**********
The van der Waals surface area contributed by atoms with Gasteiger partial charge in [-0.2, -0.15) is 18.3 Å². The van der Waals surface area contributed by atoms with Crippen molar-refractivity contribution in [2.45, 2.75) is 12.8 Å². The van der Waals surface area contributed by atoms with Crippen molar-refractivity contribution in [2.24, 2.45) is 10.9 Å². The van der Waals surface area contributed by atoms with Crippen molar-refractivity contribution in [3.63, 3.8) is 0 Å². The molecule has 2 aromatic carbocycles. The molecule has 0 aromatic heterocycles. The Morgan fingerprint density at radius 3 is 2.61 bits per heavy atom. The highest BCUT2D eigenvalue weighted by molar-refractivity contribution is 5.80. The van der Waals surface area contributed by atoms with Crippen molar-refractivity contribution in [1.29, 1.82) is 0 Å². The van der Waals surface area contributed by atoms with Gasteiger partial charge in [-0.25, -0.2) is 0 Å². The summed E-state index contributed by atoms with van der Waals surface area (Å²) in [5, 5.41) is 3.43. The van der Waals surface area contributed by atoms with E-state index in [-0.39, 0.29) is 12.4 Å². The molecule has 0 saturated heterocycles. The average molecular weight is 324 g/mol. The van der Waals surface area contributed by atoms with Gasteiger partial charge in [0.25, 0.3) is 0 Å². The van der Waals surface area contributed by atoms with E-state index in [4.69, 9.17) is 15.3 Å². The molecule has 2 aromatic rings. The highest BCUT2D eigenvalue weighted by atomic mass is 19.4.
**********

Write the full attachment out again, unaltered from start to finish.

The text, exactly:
The van der Waals surface area contributed by atoms with Gasteiger partial charge in [-0.2, -0.15) is 18.3 Å². The van der Waals surface area contributed by atoms with Crippen molar-refractivity contribution in [2.45, 2.75) is 12.8 Å². The van der Waals surface area contributed by atoms with Crippen molar-refractivity contribution in [2.24, 2.45) is 10.9 Å². The van der Waals surface area contributed by atoms with Crippen molar-refractivity contribution in [3.63, 3.8) is 0 Å². The molecule has 2 aromatic carbocycles. The molecule has 0 aromatic heterocycles. The Morgan fingerprint density at radius 3 is 2.61 bits per heavy atom. The highest BCUT2D eigenvalue weighted by molar-refractivity contribution is 5.80. The van der Waals surface area contributed by atoms with Crippen molar-refractivity contribution in [1.29, 1.82) is 0 Å². The van der Waals surface area contributed by atoms with Gasteiger partial charge in [-0.25, -0.2) is 0 Å². The summed E-state index contributed by atoms with van der Waals surface area (Å²) in [5, 5.41) is 3.43. The van der Waals surface area contributed by atoms with E-state index in [-0.39, 0.29) is 12.4 Å². The molecule has 0 saturated heterocycles. The average molecular weight is 324 g/mol. The van der Waals surface area contributed by atoms with Gasteiger partial charge in [0.25, 0.3) is 0 Å². The van der Waals surface area contributed by atoms with E-state index in [4.69, 9.17) is 15.3 Å². The molecule has 2 aromatic rings. The highest BCUT2D eigenvalue weighted by atomic mass is 19.4.